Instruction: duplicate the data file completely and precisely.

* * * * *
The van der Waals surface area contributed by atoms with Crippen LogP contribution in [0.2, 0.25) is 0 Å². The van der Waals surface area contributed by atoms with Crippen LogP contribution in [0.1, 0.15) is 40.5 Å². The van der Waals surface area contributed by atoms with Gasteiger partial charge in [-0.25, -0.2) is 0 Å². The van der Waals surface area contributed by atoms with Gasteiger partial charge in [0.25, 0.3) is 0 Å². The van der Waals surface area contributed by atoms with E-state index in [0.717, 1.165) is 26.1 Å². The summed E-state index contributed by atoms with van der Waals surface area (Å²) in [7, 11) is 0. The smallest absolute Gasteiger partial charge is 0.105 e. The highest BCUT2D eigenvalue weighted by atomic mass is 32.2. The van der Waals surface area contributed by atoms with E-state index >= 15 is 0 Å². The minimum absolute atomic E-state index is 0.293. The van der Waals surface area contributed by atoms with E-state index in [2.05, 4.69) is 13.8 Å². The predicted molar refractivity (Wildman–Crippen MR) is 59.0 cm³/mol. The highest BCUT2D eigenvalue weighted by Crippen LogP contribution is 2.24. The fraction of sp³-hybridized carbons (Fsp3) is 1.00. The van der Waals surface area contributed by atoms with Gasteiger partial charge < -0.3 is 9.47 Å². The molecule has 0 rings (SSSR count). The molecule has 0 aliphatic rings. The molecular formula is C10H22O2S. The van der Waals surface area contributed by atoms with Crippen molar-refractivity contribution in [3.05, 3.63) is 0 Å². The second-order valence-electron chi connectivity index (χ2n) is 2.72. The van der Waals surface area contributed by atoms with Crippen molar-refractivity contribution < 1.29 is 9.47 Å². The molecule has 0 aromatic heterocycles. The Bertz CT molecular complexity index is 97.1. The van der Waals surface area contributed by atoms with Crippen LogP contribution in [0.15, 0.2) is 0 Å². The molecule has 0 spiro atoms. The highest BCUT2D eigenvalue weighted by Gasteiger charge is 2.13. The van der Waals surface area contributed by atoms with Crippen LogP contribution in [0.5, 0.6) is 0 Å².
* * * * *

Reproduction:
The van der Waals surface area contributed by atoms with Crippen LogP contribution in [0.2, 0.25) is 0 Å². The van der Waals surface area contributed by atoms with Crippen LogP contribution in [0.1, 0.15) is 40.5 Å². The van der Waals surface area contributed by atoms with Gasteiger partial charge in [-0.25, -0.2) is 0 Å². The van der Waals surface area contributed by atoms with Gasteiger partial charge in [0.25, 0.3) is 0 Å². The van der Waals surface area contributed by atoms with E-state index in [0.717, 1.165) is 26.1 Å². The summed E-state index contributed by atoms with van der Waals surface area (Å²) in [7, 11) is 0. The smallest absolute Gasteiger partial charge is 0.105 e. The highest BCUT2D eigenvalue weighted by atomic mass is 32.2. The van der Waals surface area contributed by atoms with E-state index >= 15 is 0 Å². The minimum absolute atomic E-state index is 0.293. The van der Waals surface area contributed by atoms with E-state index in [2.05, 4.69) is 13.8 Å². The predicted molar refractivity (Wildman–Crippen MR) is 59.0 cm³/mol. The highest BCUT2D eigenvalue weighted by Crippen LogP contribution is 2.24. The fraction of sp³-hybridized carbons (Fsp3) is 1.00. The van der Waals surface area contributed by atoms with Gasteiger partial charge < -0.3 is 9.47 Å². The molecule has 0 rings (SSSR count). The molecule has 0 aliphatic rings. The molecular formula is C10H22O2S. The van der Waals surface area contributed by atoms with Crippen molar-refractivity contribution in [3.05, 3.63) is 0 Å². The second-order valence-electron chi connectivity index (χ2n) is 2.72. The van der Waals surface area contributed by atoms with Crippen molar-refractivity contribution < 1.29 is 9.47 Å². The molecule has 0 aromatic heterocycles. The Bertz CT molecular complexity index is 97.1. The van der Waals surface area contributed by atoms with Crippen LogP contribution in [0.15, 0.2) is 0 Å². The molecule has 0 spiro atoms. The highest BCUT2D eigenvalue weighted by Gasteiger charge is 2.13. The van der Waals surface area contributed by atoms with Crippen LogP contribution in [0.5, 0.6) is 0 Å².